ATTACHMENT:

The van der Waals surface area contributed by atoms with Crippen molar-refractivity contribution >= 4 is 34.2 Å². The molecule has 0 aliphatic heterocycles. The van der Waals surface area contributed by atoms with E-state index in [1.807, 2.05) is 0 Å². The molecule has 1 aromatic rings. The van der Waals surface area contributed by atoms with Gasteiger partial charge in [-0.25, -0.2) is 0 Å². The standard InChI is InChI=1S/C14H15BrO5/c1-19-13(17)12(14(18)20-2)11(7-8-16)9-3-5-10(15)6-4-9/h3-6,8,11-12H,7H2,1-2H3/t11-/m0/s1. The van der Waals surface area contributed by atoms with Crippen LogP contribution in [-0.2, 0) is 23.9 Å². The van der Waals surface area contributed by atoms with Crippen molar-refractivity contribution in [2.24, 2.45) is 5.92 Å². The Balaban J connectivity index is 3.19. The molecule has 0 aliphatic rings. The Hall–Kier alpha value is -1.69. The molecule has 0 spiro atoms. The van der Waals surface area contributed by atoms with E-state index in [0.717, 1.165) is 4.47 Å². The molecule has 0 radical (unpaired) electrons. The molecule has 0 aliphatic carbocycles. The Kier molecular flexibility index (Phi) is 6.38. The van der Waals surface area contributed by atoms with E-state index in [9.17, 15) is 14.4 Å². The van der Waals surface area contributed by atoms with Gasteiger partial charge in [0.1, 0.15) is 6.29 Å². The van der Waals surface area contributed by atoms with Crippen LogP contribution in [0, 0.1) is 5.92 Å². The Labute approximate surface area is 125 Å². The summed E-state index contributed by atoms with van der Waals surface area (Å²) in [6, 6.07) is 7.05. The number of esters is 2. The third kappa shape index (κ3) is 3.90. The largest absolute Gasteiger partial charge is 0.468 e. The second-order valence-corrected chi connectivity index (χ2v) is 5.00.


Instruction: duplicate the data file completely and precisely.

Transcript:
The van der Waals surface area contributed by atoms with Crippen molar-refractivity contribution >= 4 is 34.2 Å². The molecule has 0 aliphatic heterocycles. The van der Waals surface area contributed by atoms with E-state index in [1.807, 2.05) is 0 Å². The molecule has 1 aromatic rings. The van der Waals surface area contributed by atoms with Gasteiger partial charge in [-0.25, -0.2) is 0 Å². The standard InChI is InChI=1S/C14H15BrO5/c1-19-13(17)12(14(18)20-2)11(7-8-16)9-3-5-10(15)6-4-9/h3-6,8,11-12H,7H2,1-2H3/t11-/m0/s1. The van der Waals surface area contributed by atoms with Crippen LogP contribution in [-0.2, 0) is 23.9 Å². The van der Waals surface area contributed by atoms with Crippen molar-refractivity contribution in [2.24, 2.45) is 5.92 Å². The Balaban J connectivity index is 3.19. The molecule has 0 aliphatic rings. The Hall–Kier alpha value is -1.69. The molecule has 0 spiro atoms. The van der Waals surface area contributed by atoms with E-state index in [0.717, 1.165) is 4.47 Å². The molecule has 0 radical (unpaired) electrons. The molecule has 0 aliphatic carbocycles. The Kier molecular flexibility index (Phi) is 6.38. The van der Waals surface area contributed by atoms with E-state index in [9.17, 15) is 14.4 Å². The van der Waals surface area contributed by atoms with Gasteiger partial charge in [0.1, 0.15) is 6.29 Å². The van der Waals surface area contributed by atoms with Crippen LogP contribution in [0, 0.1) is 5.92 Å². The Labute approximate surface area is 125 Å². The summed E-state index contributed by atoms with van der Waals surface area (Å²) in [6, 6.07) is 7.05. The number of esters is 2. The third kappa shape index (κ3) is 3.90. The largest absolute Gasteiger partial charge is 0.468 e. The second-order valence-corrected chi connectivity index (χ2v) is 5.00.